GZ vs. Jozi Birds!

Friday 6 March 2020,

I have not spent nearly as much time birding our adopted home of Guangzhou (GZ for short) as I would like. Do I need to say it?…. So many birds, so little time!

I have heard that there are some really good spots in Guangdong Province: I have only recently learnt of a spot to find the Silver Oriole, a bird that I did not know existed; and I understand that the world famous (amongst birders), and critically endangered Spoon-billed Sandpiper, and Siberian Crane can both be found in the province…I better connect with these species soon!
There is also the well-known Mai Po Marshes “just down-the-road” in Hong Kong. But getting to these spots requires, time, and energy…lots of both. Getting to Mai-Po for example will probably take me 2-3 hours, one-way, as it does mean getting through customs. But I digress..

What I have managed to do with the limited time, is observe a similarity between a host of very common birds here in Panyu (suburb of Guangzhou, Guangdong province) and the very familiar common birds that can be found in the gardens of Johannesburg (affectionately called Jozi by some).

While some of the birds will appear different in terms of colour and outward appearance (e.g. the Oriental Magpie-Robin and the Cape Robin-Chat), and some are remarkably similar (e.g. Warbling White-eye and Cape White-eye), they all occupy very similar habitats within a garden; demonstrate similar behaviours, similar jizz, and have calls that can obviously be recognized as being from the same family. Makes sense as the similar birds are probably all in the same or similar scientific families (…something I need to go and read up about!).

It has been interesting, coming from the dry Highveld/Bushveld garden environment of Johannesburg, sitting at 1,750 m.a.m.l (5,750 feet!), to the extremely hot and humid, Pearl River Delta (at sea level, duh!), to find birds with similar habits and behaviours.

Here is a list of common Panyu birds, and their Johannesburg counterpart, based on my extensive hours of scientific observation…read: “casual birding with kids”.

Panyu BirdJohannesburg Bird
1Light-vented BulbulDark-capped Bulbul
2Oriental Magpie RobinCape Robin-chat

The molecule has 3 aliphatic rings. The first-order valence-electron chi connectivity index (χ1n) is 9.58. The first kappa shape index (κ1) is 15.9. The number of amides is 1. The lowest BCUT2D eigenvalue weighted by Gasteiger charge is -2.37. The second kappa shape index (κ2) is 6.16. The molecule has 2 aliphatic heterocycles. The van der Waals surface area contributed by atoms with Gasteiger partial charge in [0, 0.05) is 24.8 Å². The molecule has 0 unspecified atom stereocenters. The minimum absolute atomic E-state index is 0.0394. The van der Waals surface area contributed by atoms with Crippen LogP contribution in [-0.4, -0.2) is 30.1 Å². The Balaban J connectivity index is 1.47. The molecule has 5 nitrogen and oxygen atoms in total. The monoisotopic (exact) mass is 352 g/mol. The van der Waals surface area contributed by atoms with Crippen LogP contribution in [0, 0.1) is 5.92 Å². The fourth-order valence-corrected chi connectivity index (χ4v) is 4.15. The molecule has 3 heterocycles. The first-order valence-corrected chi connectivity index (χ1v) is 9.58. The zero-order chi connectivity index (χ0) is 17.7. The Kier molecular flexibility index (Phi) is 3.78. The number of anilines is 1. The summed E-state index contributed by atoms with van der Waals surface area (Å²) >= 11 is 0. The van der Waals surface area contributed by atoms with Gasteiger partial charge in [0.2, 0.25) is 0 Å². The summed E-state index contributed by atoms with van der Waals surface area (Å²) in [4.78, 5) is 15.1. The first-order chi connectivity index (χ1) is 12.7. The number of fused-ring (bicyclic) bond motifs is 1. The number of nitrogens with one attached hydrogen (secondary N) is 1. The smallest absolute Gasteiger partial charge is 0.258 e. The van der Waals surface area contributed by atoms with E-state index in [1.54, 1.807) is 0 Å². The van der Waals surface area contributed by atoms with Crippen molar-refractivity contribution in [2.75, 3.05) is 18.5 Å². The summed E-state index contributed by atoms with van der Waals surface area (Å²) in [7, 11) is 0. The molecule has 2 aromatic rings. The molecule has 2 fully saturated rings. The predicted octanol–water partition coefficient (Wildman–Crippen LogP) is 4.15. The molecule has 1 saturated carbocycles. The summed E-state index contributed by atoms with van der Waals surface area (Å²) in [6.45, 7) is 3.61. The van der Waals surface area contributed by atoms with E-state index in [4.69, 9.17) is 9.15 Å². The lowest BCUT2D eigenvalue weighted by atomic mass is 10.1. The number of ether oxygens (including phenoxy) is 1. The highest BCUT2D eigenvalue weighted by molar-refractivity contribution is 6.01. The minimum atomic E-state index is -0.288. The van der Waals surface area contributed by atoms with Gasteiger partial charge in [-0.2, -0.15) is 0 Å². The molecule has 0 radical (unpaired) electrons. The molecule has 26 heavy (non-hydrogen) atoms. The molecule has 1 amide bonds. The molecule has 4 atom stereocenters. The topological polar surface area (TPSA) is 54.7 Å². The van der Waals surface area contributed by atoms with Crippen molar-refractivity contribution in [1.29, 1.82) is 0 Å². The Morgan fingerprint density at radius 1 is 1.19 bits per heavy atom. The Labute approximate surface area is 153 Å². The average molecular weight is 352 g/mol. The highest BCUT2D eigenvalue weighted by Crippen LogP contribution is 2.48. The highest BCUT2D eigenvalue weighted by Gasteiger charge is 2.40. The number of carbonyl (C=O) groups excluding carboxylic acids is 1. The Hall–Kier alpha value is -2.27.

3Warbling White-EyeCape White-Eye
4Chinese BlackbirdKaroo Thrush
5Spotted DoveLaughing Dove
6Plaintive Cuckoo (summer)Red-Chested Cuckoo (summer)
7Red-Rumped Swallow (summer)Greater Striped Swallow (summer)
8Fork-tailed SunbirdWhite-Bellied Sunbird
9Long-tailed Shrike*Common Fiscal*
10Yellow-bellied Prinia**Tawny-flanked Prinia**
11Mallard***Mallard***
*Probably stretching the commonality between these two species
**Tawny-flanked Prinia should not really be described as a common bird in Johannesburg gardens. But it does occur at places like Delta Park and elsewhere in Joburg
***I am really trying to stretch this list out as much as possible: Mallard is NOT a garden species! It is an introduced species in both Guangzhou, and Johannesburg. Basically feral, domestic, pond ducks – not good for South Africa’s indigenous population of Yellow-billed Ducks! If the Mallard duck is included in this list I should also add Feral Rock Pigeon, and Common Myna! But it starts to get silly then

Below is a selection of some of the very common birds, that can easily be found in Johannesburg gardens, that I have managed to photograph over the years. I hope to add photos of common Panyu birds soon (just need to find those photos), otherwise you can check them out on Wikipedia!

One of the first things I did before moving to China was look up where the best spots to go birding are.
Here are a couple of useful links I looked up, and still look up, when dreaming about going birding for a morning on a weekend:

Unfortunately I have not been to any of these spots yet, except Baiyun Mountain, that we visited as a family in December 2017.
The only bird I did manage to connect with at Baiyun, was my first decent sighting of the very common, Common Tailorbird (for which I can not think of a Johannesburg equivalent).

We also spent a fair bit of time inside the exotic bird enclosures at the top of the cable car ride, about half-way up the mountain. The kids had a great time feeding the variety of parrots on display.

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